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Monmouth professor studies how cold affects brown recluse spiders

A Monmouth biology professor is hoping this winter's extremes haven't killed off a local population of brown recluse spiders. Ken Cramer has been studying the arachnids for 12 years. Research he co-authored on the distribution of brown recluses in Illinois and Iowa is currently featured in the Journal of Medical Entomology.

Cramer says very little has been written about brown recluses since the 60's, so he's hoping his work will shed some light on them.

"They're very notorious. There's a lot written about them. A lot of it's not true. So there's the possibility of educating the public about where they actually occur and what the likelihood of getting a serious bite is," And then even beyond that, just looking into it, I thought,'Well, you know, people must have studied these a lot because they're medically important.' But in fact they haven't. The venom has been studied a lot, but the actual behavior and basic biology of recluses hasn't been."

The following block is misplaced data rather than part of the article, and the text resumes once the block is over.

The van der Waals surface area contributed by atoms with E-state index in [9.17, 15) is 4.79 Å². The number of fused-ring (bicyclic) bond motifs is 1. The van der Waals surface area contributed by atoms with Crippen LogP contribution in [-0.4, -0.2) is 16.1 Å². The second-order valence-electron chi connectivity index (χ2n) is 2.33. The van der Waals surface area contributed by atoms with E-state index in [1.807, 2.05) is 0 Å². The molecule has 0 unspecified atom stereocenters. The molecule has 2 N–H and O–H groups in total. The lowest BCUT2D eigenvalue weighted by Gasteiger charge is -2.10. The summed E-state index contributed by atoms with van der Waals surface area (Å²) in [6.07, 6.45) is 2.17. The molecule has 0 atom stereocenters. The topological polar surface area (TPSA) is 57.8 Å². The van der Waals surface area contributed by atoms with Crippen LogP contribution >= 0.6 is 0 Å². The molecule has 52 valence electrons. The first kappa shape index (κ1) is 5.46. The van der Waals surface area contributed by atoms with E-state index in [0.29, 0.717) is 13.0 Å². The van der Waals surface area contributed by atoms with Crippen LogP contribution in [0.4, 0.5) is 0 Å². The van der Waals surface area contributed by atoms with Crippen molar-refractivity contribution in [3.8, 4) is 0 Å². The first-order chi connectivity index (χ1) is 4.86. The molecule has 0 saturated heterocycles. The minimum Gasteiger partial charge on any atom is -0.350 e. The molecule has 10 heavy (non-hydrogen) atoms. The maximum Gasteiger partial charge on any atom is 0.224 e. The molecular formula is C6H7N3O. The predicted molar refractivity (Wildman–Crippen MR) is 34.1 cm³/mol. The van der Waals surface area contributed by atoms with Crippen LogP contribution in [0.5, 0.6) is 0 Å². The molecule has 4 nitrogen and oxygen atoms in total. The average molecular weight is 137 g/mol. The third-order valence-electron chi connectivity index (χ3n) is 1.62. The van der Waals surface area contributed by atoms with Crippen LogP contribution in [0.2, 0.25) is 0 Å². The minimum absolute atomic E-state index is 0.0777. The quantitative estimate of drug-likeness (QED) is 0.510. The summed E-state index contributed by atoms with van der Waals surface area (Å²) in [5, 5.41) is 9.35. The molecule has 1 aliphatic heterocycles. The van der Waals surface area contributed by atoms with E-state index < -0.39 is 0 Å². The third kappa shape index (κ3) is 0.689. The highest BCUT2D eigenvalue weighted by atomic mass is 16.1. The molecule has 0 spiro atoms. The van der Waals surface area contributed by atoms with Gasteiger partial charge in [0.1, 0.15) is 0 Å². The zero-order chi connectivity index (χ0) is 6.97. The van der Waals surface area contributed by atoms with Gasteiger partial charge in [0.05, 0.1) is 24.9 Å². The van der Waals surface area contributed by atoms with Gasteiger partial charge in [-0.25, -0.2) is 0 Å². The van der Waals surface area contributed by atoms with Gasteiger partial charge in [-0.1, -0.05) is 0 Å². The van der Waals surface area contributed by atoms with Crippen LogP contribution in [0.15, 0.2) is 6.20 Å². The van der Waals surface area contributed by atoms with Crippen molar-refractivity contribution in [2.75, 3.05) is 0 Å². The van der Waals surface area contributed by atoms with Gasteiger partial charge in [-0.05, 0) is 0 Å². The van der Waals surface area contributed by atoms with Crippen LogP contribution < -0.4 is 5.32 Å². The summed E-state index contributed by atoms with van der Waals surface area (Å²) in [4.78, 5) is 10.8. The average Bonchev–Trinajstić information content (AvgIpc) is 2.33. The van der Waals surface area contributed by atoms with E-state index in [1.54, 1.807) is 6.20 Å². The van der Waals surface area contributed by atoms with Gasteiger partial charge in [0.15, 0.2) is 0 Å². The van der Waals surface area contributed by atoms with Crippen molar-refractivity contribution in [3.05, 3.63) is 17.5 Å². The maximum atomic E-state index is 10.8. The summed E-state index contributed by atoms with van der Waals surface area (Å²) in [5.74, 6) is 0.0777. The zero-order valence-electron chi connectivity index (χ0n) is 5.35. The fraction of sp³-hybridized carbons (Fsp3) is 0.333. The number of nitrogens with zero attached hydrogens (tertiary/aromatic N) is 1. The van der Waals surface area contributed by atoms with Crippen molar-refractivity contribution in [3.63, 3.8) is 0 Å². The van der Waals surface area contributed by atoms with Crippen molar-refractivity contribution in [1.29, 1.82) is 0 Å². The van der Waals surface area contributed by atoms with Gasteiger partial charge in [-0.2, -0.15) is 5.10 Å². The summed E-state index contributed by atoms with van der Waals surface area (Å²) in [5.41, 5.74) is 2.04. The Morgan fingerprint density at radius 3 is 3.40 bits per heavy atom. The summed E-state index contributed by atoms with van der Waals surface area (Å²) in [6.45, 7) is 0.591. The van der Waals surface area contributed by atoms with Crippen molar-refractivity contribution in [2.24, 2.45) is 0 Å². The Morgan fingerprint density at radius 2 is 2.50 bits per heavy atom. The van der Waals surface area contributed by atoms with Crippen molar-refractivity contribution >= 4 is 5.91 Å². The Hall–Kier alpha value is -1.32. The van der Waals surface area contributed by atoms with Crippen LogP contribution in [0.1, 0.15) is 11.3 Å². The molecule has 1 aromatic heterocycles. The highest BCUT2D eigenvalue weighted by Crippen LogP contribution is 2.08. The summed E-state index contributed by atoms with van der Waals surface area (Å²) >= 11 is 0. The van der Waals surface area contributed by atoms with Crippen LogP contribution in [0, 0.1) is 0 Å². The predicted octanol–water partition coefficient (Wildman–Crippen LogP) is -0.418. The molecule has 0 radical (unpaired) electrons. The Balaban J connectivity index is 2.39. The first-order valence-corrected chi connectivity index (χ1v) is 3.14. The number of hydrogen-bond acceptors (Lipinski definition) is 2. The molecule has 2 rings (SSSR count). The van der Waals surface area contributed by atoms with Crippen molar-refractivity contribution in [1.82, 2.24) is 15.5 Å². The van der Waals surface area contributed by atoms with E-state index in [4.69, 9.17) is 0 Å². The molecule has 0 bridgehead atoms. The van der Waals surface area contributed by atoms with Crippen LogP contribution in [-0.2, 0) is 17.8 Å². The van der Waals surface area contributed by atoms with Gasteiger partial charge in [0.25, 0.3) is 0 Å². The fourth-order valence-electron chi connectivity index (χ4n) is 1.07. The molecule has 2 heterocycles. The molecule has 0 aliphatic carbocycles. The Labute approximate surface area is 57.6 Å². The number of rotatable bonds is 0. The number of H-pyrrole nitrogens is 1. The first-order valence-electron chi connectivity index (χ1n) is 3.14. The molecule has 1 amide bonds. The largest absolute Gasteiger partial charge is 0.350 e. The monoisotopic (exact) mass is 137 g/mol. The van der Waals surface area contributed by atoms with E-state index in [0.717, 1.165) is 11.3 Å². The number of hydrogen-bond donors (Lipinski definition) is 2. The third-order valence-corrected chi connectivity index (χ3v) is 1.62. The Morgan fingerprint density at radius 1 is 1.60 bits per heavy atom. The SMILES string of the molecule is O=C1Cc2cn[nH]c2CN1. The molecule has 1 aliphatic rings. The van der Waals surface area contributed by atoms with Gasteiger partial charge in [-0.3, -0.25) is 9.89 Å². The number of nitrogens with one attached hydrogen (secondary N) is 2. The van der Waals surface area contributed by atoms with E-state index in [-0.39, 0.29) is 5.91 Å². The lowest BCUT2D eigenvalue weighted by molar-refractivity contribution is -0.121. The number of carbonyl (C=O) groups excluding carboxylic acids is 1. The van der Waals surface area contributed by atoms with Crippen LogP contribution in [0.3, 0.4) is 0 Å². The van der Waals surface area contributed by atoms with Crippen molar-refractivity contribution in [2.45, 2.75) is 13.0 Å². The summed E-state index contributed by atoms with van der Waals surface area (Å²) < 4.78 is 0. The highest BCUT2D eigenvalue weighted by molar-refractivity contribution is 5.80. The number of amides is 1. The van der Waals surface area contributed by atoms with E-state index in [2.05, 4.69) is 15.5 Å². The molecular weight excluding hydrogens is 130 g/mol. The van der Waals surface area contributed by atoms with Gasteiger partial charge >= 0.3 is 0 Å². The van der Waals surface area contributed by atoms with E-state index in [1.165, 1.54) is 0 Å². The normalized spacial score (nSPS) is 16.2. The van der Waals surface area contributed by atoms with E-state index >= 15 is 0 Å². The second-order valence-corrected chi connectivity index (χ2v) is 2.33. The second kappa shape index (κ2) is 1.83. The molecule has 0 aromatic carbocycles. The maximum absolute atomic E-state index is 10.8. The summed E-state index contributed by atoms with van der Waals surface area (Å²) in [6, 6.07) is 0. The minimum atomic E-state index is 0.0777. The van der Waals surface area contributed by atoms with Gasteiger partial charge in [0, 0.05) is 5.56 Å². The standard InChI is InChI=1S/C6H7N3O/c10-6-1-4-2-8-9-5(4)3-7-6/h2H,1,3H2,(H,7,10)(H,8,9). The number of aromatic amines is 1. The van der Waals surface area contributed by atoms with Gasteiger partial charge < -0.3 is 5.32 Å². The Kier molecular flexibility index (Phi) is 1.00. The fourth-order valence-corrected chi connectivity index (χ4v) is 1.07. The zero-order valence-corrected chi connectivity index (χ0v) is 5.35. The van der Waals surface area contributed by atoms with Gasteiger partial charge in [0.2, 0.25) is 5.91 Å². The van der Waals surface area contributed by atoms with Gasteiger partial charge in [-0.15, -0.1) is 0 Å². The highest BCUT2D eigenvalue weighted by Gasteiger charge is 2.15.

Cramer currently studies a wild population he found in a colleague's garage, and catches spiders for his lab in the same colleague's basement.

His past research shows recluses in the lab can't survive at temperatures lower than 23 degrees, but he thinks they might be more resiliant in the wild.

"They're really had to get rid of anyway. There's so much of what pest control people call harborage, where they can hide from pesticides. And when they walk around, they kind of walk around on their tip toes, so they don't pick up pesticides very well. So you physically would have to spray them individually directly."

Cramer says he'll still have to wait until about April for warmer temperatures to see if they come out.

To learn more or contact Cramer about a recluse or send him a speciman, visit his project page on Monmouth College's website.

(photo by Ken Cramer)